Laminate and multi-layer plastic film, which often looks identical to single layer film, are harmful contaminants in the recycling process if unsorted - clogging screens, interrupting production and preventing film recycling on a large scale.
If not recycled or incinerated, the unsorted plastic film is exported. Export channels are narrowing however, as a result of more scrutiny on the part of the Environment Agency in the UK. Shipments are also being returned by foreign governments who rightly no longer want to deal with waste from first world countries ending up in landfill and waterways, creating long term local and international environmental problems.
Because plastic film cannot be easily recycled, the elements of the post-consumer plastic film packaging supply chain in the UK - manufacture, consumption and disposal - act independently from one another in a single-use linear economy model, with no link to create a circular alternative.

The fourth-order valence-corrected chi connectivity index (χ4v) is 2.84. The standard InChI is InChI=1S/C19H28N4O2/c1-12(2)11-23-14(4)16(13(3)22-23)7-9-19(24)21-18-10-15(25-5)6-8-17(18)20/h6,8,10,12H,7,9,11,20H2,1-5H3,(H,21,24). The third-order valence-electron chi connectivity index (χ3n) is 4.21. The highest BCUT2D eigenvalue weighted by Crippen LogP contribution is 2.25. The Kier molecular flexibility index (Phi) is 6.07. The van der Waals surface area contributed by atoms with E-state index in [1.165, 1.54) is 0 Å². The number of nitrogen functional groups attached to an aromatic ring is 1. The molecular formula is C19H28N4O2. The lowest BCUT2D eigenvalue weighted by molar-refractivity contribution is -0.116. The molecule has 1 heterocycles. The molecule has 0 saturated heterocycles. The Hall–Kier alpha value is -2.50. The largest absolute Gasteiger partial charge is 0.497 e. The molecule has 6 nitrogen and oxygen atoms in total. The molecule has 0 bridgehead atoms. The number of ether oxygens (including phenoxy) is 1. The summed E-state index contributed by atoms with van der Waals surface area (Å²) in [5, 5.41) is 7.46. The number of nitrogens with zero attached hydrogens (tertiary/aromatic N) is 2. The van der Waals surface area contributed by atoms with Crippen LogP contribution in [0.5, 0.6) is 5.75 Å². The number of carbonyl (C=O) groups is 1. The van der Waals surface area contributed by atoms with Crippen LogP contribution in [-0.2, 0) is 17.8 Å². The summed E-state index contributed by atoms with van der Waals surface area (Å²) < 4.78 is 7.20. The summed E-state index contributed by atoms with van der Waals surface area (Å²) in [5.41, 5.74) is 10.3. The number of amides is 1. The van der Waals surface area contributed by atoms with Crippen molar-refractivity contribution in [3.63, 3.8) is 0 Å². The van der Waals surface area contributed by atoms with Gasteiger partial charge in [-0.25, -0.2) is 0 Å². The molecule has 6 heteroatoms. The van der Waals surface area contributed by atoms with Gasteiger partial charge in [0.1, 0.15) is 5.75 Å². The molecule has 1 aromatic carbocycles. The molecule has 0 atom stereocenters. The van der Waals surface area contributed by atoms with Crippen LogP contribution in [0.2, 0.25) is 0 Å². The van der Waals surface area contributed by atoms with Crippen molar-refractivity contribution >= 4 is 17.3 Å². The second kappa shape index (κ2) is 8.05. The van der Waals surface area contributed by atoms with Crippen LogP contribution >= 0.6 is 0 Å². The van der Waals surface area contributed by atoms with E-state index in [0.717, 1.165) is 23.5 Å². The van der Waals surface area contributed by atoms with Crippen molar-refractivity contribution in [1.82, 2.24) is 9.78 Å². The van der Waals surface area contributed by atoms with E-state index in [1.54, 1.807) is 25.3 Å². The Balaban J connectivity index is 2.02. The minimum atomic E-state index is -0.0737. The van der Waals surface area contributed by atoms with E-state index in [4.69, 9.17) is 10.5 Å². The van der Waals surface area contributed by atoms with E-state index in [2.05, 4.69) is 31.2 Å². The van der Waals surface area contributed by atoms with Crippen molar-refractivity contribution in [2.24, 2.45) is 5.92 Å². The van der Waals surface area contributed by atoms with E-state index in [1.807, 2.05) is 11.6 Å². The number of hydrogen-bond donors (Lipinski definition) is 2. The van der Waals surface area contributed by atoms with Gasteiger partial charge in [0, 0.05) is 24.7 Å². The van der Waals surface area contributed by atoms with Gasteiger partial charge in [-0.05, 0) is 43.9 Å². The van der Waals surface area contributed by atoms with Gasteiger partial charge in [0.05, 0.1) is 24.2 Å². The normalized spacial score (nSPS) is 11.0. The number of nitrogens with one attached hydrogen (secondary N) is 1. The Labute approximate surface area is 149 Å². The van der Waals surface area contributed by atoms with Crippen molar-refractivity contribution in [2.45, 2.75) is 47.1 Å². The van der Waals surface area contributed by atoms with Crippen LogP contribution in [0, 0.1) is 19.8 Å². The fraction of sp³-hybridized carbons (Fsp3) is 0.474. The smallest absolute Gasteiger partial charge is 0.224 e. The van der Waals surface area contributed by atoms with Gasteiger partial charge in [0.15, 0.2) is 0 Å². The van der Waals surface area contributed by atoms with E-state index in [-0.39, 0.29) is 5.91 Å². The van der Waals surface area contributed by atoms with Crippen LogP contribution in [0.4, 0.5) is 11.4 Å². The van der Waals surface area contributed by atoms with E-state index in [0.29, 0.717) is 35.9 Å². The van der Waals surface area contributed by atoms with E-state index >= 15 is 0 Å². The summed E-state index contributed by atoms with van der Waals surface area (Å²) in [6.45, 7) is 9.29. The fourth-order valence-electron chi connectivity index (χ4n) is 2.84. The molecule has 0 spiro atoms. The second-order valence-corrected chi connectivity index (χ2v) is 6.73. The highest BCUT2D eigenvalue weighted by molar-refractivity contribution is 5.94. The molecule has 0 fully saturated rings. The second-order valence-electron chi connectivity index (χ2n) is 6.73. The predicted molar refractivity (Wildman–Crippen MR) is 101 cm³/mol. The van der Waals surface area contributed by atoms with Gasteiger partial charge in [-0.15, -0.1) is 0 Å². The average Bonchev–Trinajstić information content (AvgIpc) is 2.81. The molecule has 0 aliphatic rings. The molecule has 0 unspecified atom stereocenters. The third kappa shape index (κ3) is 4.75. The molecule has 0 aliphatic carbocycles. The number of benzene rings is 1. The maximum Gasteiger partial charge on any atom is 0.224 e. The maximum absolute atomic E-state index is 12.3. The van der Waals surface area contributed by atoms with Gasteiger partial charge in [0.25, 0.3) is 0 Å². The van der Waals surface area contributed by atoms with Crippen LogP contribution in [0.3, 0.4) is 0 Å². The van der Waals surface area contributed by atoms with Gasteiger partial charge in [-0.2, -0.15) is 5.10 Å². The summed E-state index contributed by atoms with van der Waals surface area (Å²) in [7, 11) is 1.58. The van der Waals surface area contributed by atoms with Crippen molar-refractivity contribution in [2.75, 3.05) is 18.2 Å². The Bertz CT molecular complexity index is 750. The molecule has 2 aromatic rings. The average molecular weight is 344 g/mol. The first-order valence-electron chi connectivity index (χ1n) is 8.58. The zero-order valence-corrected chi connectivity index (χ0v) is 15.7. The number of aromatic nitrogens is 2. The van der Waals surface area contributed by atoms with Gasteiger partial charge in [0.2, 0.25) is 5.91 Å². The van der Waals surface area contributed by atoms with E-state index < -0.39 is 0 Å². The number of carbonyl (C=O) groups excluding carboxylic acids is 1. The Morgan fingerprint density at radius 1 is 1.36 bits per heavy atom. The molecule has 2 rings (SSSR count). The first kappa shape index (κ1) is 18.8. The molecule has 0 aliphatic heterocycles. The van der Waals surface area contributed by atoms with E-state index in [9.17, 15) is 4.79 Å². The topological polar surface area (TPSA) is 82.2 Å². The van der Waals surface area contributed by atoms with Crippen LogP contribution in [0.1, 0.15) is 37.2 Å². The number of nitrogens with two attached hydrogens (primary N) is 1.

Recycled material must also meet high purity standards to be considered as a replacement for virgin polymer. All together this explains why virgin polymer is the most widely used material for plastic film packaging in the consumer goods industry today.
Now that BOSS-2D can accurately separate mono-layer and multi-layer post-consumer flexible plastic film, further refinements are planned to additionally separate the monolayer stream into separate polypropylene (PP) and polyethylene (PE) streams.
Opportunities are also being explored to de-bond the multilayer waste stream so it can be fed back through the BOSS-2D process again, to separate the de-bonded polymer types ready for recycling.
Impact Recycling has already received interest from major plastic film manufacturers, producers and recyclers looking to incorporate recycled content into their operations.
Opportunities are being explored to build a 25,000 tonne capacity commercial demonstrator plant that will separate mono-layer polyolefin films to be recycled back into high-grade consumer products, potentially increasing UK capacity by 500%. Licensing opportunities are also being identified so the technology can be utilised by other reprocessors.
In this way the relatively simple solution can help to revolutionise plastic film recycling.